ONDCP's effort to link marijuana with violence and gang membership is ironic for another important reason I failed to address in my previous post.
If there is one thing that overwhelmingly creates and sustains gang activity in the U.S. and around the world, it is the massive black market created by drug prohibition. Indeed, so long as recreational drugs are available exclusively from criminals, these organizations will continue to be empowered and sustained.
Interestingly, the study from which ONDCP draws its misleading link between early marijuana use and gang membership notes that it isn't just the use of marijuana, but also the availability of marijuana that indicates a heightened risk of gang activity.
In other words, the neighborhoods which are overrun with black market drug activity inevitably become recruitment camps for young people to become involved in the drug trade. Drug prohibition facilitates youth access to marijuana and other drugs by creating an economy in which they are welcome participants.
The idea that marijuana's pharmacological effects cause violence is patently absurd, but the revelation that many young people in America are sucked into a cycle of violence, drug use, and other crime should come as no surprise to any of us.
ONDCP has often pointed out that young people who reach adulthood without experimenting with drugs are less likely to develop problems with drug abuse. Yet nothing could better facilitate youth access and participation in the drug market than the anarchic system our communities must endure at their continued peril and which ONDCP so vigorously defends.
More than anything else, ONDCP's new report paints a vivid picture of how drug prohibition has failed us at every level, up to and including the corruption of the precious young lives this fraudulent war supposedly protects. If you don't believe me, just pull up a chair, wave your Drug War Flag, and gaze in horror as your worst fears about youth, drugs, and violence are reborn again and again before your eyes.
David, Saw your piece… The arrangement with China never was intended to mandate or magnify their death penalty -- they are choosing their own enforcement tools, which as so many human rights abuses in China are excessive. The arrangement—and I was there and organized the news conference with US (including Gen. McCaffrey) and Chinese officials—was simply to get them to agree with us in enforcing international drug laws and treaties. What we saw there, including thousands of people in treatment factories but not getting real treatment, and the unbridled flow of methamphetamine and opium, was unconscionable.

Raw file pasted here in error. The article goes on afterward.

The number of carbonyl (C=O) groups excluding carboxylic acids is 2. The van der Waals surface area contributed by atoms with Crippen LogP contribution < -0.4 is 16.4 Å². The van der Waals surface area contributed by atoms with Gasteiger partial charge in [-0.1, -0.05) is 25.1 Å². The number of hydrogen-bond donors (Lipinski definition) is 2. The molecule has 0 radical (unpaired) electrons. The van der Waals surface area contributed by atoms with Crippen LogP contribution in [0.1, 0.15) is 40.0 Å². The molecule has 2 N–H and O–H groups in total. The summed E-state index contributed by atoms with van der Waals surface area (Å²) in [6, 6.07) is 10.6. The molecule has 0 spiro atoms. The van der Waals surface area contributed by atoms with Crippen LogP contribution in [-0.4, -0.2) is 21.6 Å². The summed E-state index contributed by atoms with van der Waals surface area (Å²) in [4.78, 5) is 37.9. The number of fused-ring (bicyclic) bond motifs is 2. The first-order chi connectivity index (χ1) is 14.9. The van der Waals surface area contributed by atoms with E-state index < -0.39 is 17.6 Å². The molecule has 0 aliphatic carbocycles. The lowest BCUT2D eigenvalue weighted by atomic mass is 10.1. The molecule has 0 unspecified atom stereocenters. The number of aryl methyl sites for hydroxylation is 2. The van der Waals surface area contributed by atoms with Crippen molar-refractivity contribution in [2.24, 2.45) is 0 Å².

A New Suit By Farmers Against the DEA Illustrates Why The War on Drugs Should Not Include a War on Hemp
Grade: A. This is very possibly the most effective, and least offensive, anti-marijuana campaign ever created. I know that ONDCP, and the Partnership for a Drug Free America, are cautiously thrilled with it. I expect it will be the model for years to come.
I'm not going to beat Stevenson up over this. He shares my belief that these ads shouldn't be offensive, and I agree that this is obviously tame by ONDCP standards. But what on earth does it mean to say that ONDCP is "cautiously thrilled" with this?
When has ONDCP ever been less than thrilled with their advertisements? They've vigorously defended their media campaign throughout its numerous incarnations, never once finding fault, even as a growing mountain of evidence depicts their public outreach efforts as an undeniable failure. Could it be that they were more candid with Seth Stevenson than the U.S. Congress?
Stevenson's analysis is fair enough, at least insofar as this ad is concerned. But, dude, before you go gushing anymore about truth in advertising at ONDCP, you might wanna check out "Stoners in the Mist."
Brendlin was seized because no reasonable person in his position when the car was stopped would have believed himself free to "terminate the encounter" between the police and himself. Bostick, supra, at 436. Any reasonable passenger would have understood the officers to be exercising control to the point that no one in the car was free to depart without police permission.Sad that the California Supreme Court bought the argument, though. Read more about the case here.